3 votes

Speech and Debate help

I have an upcoming high school National Qualifier for Lincoln-Douglas debate..
My topic was just released

"Resolved: The United States is justified in intervening in the internal political processes of other countries to attempt to stop human rights abuses."

I have to argue both sides of this topic, and I knew you guys could help (especially with the negation side)

The more complex/intricate the argument the better. Linking an argument to a cited philosopher, philosophy, or theorist normally produces the strongest cases.

Example: Dependency Theory, Jean Baudrillard, nihilism



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Cyril's picture

Are you aware of Bastiat's The Law?

Are you aware of Bastiat's The Law?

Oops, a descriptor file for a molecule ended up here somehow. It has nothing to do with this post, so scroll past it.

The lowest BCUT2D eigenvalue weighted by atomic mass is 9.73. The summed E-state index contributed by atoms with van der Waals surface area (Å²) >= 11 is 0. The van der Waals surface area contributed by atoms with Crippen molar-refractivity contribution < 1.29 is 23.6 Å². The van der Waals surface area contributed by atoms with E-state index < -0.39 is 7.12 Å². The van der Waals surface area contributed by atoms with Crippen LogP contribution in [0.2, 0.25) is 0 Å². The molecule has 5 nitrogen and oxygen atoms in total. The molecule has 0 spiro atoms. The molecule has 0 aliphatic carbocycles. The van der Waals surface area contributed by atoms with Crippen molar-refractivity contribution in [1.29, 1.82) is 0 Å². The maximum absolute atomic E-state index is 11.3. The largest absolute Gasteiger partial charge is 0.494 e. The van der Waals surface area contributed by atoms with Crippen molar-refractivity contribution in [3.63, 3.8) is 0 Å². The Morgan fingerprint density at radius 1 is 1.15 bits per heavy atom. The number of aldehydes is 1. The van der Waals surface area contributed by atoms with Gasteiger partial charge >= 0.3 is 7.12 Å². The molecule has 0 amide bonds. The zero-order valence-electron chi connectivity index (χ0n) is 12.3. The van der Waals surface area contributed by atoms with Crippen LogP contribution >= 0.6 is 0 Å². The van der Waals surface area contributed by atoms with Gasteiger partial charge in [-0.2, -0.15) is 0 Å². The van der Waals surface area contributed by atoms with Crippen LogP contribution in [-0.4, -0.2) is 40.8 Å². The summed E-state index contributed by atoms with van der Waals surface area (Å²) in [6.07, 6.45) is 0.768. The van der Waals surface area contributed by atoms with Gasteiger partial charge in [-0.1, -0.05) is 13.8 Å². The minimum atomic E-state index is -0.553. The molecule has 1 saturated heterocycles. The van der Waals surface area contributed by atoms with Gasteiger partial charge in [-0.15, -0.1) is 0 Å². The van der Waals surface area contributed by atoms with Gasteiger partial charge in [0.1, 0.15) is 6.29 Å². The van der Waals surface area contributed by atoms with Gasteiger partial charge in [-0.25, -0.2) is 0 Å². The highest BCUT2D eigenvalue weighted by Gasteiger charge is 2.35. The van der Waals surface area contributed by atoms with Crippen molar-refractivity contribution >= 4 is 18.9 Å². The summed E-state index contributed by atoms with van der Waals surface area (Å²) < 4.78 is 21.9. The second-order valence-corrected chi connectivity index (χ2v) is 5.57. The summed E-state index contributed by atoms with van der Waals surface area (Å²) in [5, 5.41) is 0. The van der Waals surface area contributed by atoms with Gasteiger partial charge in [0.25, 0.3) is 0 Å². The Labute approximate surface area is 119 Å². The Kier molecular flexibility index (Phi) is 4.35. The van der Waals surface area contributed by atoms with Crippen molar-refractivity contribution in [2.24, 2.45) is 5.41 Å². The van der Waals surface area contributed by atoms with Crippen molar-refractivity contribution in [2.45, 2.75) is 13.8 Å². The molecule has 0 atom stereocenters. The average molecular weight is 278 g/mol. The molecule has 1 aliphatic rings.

For instance, on the "Superman Idea" and surrounding chapters?

http://bastiat.org/en/the_law.html#SECTION_G063

Might help inspire yourself.

'HTH,

"Cyril" pronounced "see real". I code stuff.

http://Laissez-Faire.Me/Liberty

"To study and not think is a waste. To think and not study is dangerous." -- Confucius

I won't do your work for you, but John Rawls'

A Theory of Justice should have something for you on the affirmative side with his whole, "pretend we are the least fortunate" looking glass.

With a little creativity, the ever present and overused in high school debate, Thomas Malthus, might have something useful on the negative. (letting people kill each other off is more "humane" from a utilitarian standpoint) Combine him with that idiot Bentham and you can make quite a punch, but I'll warn you, there is a LOT of material out there on these two, and the judges have heard it all. You'll need to have a creative approach or twist, and be prepared for the attacks on your sources. You might even scare yourself defending them. Don't lose your "center" on that one.

And as a former CX-er and one who dabbled in LD, congrats and good luck.